National and International Issues

Greater Bengal: History Repeat Itself

Bengalis are considered as one of the most politically aware people of the Indian sub-continent. Perhaps, it is the only nation in the Indo-Pak sub-continent in which the nationalist sentiments outstrip religious affiliation. History is witness to this fact. It was proven first in 1905 when the United Bengal territory was divided by the British Government of India on religious lines. This partition of United Bengal separated the largely Muslim eastern areas from the largely Hindu western areas on October 16, 1905 after being announced on July 19, 1905 by the Viceroy of India, Lord Curzon on the pretext of administrative efficiency. This move was considered by the Bengalis as a part of ‘divide and rule’ policy of the British colonial power. Ultimately, after agitation and riots, the British Government had to reverse the division of Bengal in 1911. The British raj at the epitome of its administrative power could not resist the force of a united Bengali nationalist spirit.



Indian leadership forgot that what goes around comes around. The Bengali nationalist sentiments which were invoked by Indians in East Bengal (then East Pakistan) would ultimately culminate in the establishment of United Bengal, repeating what happened in 1911 despite the opposition of the British Empire. This would one day culminate in the creation of Greater Bengal, that being an irredentist concept of all the Bengalis. The latest development in this direction is the promulgation of Citizenship (Amendment) Act 2019 by the Indian parliament, commonly known as CAA. 


The second time history witnessed a strong manifestation of Bengali nationalist sentiments was in 1971, when East Pakistan (created on religious lines in 1947 out of British India) became Bangladesh. Admittedly, it happened with the active political and military intervention of India. In 1971, after the fall of Dhaka, Indian Prime Minister Indira Gandhi swaggered: “Today we have sunk Jinnah’s Two Nation Theory in the Bay of Bengal.” But nobody knew that on that day the foundation for “Greater Bengal” was laid and it was only a matter of time that India would see a repeat of history. 
Indian leadership forgot that what goes around comes around. The Bengali nationalist sentiments which were invoked by Indians in East Bengal (then East Pakistan) would ultimately culminate in the establishment of United Bengal, repeating what happened in 1911 despite the opposition of the British Empire. This would one day culminate in the creation of Greater Bengal, that being an irredentist concept of all the Bengalis. 
The latest development in this direction is the promulgation of Citizenship (Amendment) Act 2019 by the Indian parliament, commonly known as CAA. According to the CAA, Hindu, Christian, Buddhist, Jain, Sikh and Parsi migrants who have entered India illegally i.e., without a visa on or before December 31, 2014 from the Muslim-majority countries of Pakistan, Afghanistan and Bangladesh and have stayed in the country for five years, are eligible to apply for Indian citizenship. Indian nationality law is governed by the Citizenship Act, which was passed in 1955. Further Citizenship (Amendment) Acts were passed in 1986, 1992, 2003, 2005, 2015 and now in 2019. Why are the amended provisions of the Citizenship Act of India extended only to people of six religions, and not Muslims, and why does it apply only to people coming from these three countries? The Indian government claims that people of these six faiths have faced persecution in these three Islamic countries. It is, therefore, India's moral obligation to provide them shelter.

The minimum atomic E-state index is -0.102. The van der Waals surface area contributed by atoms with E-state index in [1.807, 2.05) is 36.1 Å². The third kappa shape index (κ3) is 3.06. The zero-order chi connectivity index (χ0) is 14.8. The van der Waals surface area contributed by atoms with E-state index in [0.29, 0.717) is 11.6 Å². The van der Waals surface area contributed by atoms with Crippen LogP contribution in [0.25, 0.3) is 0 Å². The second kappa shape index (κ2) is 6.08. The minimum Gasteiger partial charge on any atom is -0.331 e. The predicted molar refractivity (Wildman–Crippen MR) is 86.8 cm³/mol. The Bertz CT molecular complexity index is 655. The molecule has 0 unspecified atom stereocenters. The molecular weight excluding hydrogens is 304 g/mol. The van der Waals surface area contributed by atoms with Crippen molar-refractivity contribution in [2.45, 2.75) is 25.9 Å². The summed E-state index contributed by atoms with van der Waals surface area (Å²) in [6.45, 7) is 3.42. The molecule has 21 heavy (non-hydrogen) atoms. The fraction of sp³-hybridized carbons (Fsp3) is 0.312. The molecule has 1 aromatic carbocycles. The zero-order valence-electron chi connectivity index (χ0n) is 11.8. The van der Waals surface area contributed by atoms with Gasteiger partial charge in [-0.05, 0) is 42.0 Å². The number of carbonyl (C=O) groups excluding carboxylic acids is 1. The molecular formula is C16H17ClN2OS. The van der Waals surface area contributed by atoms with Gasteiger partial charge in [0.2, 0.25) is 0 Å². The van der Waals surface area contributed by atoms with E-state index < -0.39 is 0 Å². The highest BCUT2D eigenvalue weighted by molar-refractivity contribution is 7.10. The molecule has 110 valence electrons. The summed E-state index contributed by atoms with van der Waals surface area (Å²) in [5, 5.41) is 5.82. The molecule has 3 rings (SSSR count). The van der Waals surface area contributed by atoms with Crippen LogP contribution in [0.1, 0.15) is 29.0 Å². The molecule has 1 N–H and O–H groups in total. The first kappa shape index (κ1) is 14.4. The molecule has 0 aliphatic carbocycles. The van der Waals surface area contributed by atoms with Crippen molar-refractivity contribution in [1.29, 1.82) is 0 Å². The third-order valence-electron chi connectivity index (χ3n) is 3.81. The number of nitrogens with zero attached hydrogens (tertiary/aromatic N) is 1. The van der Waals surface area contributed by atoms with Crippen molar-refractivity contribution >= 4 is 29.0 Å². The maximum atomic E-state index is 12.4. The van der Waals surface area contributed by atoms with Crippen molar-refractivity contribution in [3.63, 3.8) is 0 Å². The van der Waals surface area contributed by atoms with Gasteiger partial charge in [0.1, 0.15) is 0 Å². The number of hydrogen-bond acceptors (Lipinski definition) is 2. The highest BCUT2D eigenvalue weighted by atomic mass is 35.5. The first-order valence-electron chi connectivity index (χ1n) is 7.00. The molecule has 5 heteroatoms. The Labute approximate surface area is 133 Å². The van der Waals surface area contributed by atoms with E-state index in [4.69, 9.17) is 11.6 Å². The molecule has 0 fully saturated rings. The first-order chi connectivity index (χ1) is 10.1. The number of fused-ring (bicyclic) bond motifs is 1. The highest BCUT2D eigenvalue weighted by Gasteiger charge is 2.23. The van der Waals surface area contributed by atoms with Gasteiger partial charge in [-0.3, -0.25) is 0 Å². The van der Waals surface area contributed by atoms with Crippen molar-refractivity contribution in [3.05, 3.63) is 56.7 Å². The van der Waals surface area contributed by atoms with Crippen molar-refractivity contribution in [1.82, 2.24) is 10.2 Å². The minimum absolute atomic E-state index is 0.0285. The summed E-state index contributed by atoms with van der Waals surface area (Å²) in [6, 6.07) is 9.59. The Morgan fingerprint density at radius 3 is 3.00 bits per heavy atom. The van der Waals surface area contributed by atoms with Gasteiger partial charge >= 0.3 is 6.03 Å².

Sushil Gautam, a Dalit rights activist based in Meerut, Uttar Pradesh, alleged that they are being persecuted for voicing their opinions. Gautam was arrested for taking out a march against CAA on December 15 by the Uttar Pradesh Police. He said, “The proposed CAA clubbed with NRC is a step towards making India a Hindu Rashtra (Nation). First of all, it alters the basic structure of the constitution by granting citizenship on the basis of religion. Second, we understand very well what will be the status of Dalits and tribals in a Hindu Nation. Obviously, it will be governed by the rules of the caste system."


This so-called ‘moral’ reason given by the Indian Government is flawed. If this is the reason then why several non-Muslim countries around India, such as Sri Lanka, are not included in the Citizenship Ammendment Bill? The citizenship status of Tamil-speaking Hindus who were allowed to “legally” settle in the Indian state of Tamil Nadu due to discrimination in Sri Lanka is thus uncertain and under the threat of persecution in India. More than 100,000 Sri Lankan Tamils live in India, most of them settled in the southern states of Tamil Nadu (in the cities of Chennai, Madurai, Tiruchirappalli, and Coimbatore), Karnataka (in Bangalore), and Kerala where BJP has marginal support. Similarly, Nepal and Bhutan are also not included in CAA despite Bhutan being accused of discriminating against Hindus through its promotion of Buddhist-centric society.
Sushil Gautam, a Dalit rights activist based in Meerut, Uttar Pradesh, alleged that they are being persecuted for voicing their opinions. Gautam was arrested for taking out a march against CAA on December 15 by the Uttar Pradesh Police. He said, “The proposed CAA clubbed with NRC is a step towards making India a Hindu Rashtra (Nation). First of all, it alters the basic structure of the constitution by granting citizenship on the basis of religion. Second, we understand very well what will be the status of Dalits and tribals in a Hindu Nation. Obviously, it will be governed by the rules of the caste system."
This black law has been condemned nationwide in India and internationally. In media it is perceived generally as a discriminating law against the Muslims in India but in essence it is also against the Bengalis, more specifically in the northeast of India. Due to this aspect of this black and discriminating law it is much agitated by Mamata Banerjee, the Chief Minister of the West Bengal, popularly known as Didi (elder sister). Undoubtedly she is the charismatic nationalist leader of all Bengalis in India.  
Ms. Banerjee has demanded that an "impartial organisation" like the United Nations should form a committee to see how many people were in favour of the Citizenship (Amendment) Act. "Let there be an impartial organisation like the United Nations or the Human Rights Commission... form a committee to see how many people are in favour or against the Citizenship Amendment Act," she had said while addressing a gathering in Kolkata on 19th December 2019.